A dynamic community of Portland arts organizations, galleries, artists, art professionals, and community business partners has joined together to realize the vision of Converge 45, an annual event of arts and ideas located in Portland, OR. As Artistic Director of the 2019-2021 iteration, Facing Between Centers, I am including artist explorations regarding cultural translation, agency and non-linguistic forms of communication. While artist networks provide engagement and support, after making careful aesthetic and technical choices, each artist creates work that emanates from multiple artistic and cultural communities. The resulting exhibitions and programs represent the diversity of a country, a region and a city.
Tuesday Smilie and Paul Mpagi Sepuya in The Autopoets, co-curated with Stephanie Snyder at the Douglas F. Cooley Memorial Gallery, Reed College, August – October 2019 as part of Facing Between Centers.
Dedalus Foundation, New York
Means of Egress included explorations by artists participating in the Art and Disability Residency (ADR) of Art Beyond Sight (ABS), a non-profit organization that supports access and inclusion to the arts and culture for people living with mental health conditions or any physical or cognitive disability. Participating artists included Jordana Bernstein, Ezra Benus, Shannon Finnegan, Jerron Herman, Jeff Kasper, Kevin Quiles Bonilla, and Madison Zalopany.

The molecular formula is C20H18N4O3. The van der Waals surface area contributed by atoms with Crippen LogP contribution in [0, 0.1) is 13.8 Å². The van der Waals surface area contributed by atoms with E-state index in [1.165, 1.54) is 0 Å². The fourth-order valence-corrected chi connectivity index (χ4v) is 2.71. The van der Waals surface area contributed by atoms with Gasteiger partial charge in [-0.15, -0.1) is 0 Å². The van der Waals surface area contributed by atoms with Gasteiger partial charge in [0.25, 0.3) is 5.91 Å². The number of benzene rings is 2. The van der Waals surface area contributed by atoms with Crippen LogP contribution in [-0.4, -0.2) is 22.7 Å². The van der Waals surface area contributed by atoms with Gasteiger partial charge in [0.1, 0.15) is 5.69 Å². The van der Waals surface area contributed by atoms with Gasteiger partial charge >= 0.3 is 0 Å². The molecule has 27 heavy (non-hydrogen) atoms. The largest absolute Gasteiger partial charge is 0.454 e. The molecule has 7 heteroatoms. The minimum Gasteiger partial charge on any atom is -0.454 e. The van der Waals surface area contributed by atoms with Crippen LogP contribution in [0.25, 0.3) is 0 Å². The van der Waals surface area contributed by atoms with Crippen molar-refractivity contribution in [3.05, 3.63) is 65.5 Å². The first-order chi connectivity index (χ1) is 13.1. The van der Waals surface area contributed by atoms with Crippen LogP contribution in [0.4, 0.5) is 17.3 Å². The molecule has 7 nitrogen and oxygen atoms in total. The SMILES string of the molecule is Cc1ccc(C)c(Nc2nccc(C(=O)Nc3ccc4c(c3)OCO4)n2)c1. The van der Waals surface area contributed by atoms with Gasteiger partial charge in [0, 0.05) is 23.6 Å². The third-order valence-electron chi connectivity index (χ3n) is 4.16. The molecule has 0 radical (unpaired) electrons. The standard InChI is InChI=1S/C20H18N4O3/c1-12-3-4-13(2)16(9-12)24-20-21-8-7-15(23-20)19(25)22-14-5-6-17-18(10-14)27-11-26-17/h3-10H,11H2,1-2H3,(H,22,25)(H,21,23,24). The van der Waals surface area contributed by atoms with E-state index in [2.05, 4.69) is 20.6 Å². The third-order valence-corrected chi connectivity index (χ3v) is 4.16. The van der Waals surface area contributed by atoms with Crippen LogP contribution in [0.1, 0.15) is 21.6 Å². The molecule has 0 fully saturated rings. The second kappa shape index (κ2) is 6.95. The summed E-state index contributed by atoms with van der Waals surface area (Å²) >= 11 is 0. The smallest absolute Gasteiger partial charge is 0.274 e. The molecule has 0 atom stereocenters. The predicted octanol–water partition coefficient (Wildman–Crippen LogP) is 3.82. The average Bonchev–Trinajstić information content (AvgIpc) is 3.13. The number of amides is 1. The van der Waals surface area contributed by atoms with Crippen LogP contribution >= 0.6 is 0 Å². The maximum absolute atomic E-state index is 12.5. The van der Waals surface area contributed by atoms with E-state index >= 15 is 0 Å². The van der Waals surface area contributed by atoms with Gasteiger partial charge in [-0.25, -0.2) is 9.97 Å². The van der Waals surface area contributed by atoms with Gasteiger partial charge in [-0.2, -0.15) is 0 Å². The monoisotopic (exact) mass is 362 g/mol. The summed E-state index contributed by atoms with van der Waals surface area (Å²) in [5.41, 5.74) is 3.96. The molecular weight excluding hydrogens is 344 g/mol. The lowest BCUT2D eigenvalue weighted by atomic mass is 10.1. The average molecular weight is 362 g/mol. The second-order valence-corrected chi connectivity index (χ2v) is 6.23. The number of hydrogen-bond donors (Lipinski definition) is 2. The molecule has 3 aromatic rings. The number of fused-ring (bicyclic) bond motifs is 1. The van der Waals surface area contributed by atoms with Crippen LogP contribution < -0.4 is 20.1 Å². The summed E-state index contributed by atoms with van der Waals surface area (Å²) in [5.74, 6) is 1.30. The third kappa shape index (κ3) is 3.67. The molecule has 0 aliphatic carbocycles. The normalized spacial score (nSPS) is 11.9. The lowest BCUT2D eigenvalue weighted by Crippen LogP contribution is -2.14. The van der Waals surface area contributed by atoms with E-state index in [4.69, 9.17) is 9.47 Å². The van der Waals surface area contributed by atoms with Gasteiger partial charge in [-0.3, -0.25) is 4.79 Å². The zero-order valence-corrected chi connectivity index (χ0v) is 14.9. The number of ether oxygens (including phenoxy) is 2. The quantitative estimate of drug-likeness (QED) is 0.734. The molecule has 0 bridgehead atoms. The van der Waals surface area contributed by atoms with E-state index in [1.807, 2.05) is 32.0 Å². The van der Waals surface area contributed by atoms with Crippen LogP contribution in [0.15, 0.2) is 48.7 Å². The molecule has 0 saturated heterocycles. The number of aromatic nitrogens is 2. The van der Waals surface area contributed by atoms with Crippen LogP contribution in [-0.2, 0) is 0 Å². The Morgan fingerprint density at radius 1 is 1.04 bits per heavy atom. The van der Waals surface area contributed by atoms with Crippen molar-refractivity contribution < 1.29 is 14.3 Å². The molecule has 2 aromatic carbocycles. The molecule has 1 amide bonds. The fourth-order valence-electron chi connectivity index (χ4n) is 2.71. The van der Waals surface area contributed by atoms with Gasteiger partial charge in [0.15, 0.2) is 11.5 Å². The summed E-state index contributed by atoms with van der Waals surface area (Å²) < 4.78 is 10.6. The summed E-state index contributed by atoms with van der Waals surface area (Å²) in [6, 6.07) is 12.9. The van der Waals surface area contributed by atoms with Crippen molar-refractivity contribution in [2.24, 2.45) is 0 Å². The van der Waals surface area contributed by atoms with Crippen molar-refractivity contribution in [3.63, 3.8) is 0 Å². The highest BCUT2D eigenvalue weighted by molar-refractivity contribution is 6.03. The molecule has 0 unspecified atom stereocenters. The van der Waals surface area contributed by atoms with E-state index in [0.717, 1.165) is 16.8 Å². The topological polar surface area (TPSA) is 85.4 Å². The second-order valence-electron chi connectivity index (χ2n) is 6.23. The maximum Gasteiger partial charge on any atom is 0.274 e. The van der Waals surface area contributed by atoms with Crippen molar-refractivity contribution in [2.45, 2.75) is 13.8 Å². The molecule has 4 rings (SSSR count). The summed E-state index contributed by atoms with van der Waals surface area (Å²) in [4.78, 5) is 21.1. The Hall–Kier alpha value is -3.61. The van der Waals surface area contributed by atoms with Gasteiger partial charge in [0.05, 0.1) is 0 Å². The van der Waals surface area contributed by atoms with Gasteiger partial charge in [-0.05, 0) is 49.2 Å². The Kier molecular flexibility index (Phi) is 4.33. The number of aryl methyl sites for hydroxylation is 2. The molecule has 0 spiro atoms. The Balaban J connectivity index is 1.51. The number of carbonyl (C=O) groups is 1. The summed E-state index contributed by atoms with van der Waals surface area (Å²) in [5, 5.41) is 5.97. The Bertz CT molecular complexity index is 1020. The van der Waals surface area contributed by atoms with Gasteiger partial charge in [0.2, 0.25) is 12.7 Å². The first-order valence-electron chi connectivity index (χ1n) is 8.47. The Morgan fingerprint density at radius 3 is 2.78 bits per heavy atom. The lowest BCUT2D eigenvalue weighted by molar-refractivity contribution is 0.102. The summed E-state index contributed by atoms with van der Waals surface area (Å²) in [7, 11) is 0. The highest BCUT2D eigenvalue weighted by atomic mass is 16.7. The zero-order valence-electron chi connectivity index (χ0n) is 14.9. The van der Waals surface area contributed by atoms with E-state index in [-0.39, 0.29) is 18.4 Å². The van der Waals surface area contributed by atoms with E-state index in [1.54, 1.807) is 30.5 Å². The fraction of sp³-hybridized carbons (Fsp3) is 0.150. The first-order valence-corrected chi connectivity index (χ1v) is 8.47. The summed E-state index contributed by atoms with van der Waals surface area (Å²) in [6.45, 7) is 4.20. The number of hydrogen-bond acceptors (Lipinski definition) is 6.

The exhibition reveals the breadth of ideas and processes that emerged from the cohort, which were developed independently and collectively through weekly seminars and actions. While participation in ADR provides engagement and support structures for the artists, it also encourages the development of singular voices within the community. After making careful aesthetic and technical choices, each artist creates work that emanates from a position of power not paralysis. The resulting exhibition represents the diversity within their community.
Installation view with work by Shannon Finnegan, Jordana Bernstein and Ezra Benus
Finding Time: Columbus Public Art, planned in conjunction with 200 Columbus: The Bicentennial, transformed downtown Columbus, OH into an open-air gallery in 2012 and 2013, creating memorable experiences for downtown workers, Columbus residents, and visitors.
The 12 projects of Finding Time involved the work of 50 international, national, and local artists. Individually and collectively, these projects explored the physical and philosophical measurement of time, investigating and questioning the notion of time, while making the City of Columbus aware of passing time, world time, the use of time, the measurement of time, the chronology of a life, and the notions of temporary and permanent.
Installation view of Jon Rubin’s The Time and The Temperature
After meticulous and thoughtful probing of material in the Columbus Museum’s Schiller Collection, Echakhch responded to 16 lithographs that were made in the 1930s. She took visual cues and utilized these works as springboards for her sculptural installation, painted lithographic stones hung on a wall, while two dozen tumbleweeds sat below them in the gallery and throughout the museum’s halls. Carefully culling the collection of images and corresponding artist, title and size information, Echakhch’s print choices were compelling not only in their artistic integrity but in their similarity to the social concerns of the 21st century. Mounting the stones along with icons of the American West, Echakhch created a poetic and complex view of the eroding cultural landscape.
Installation view at the Columbus Museum of Art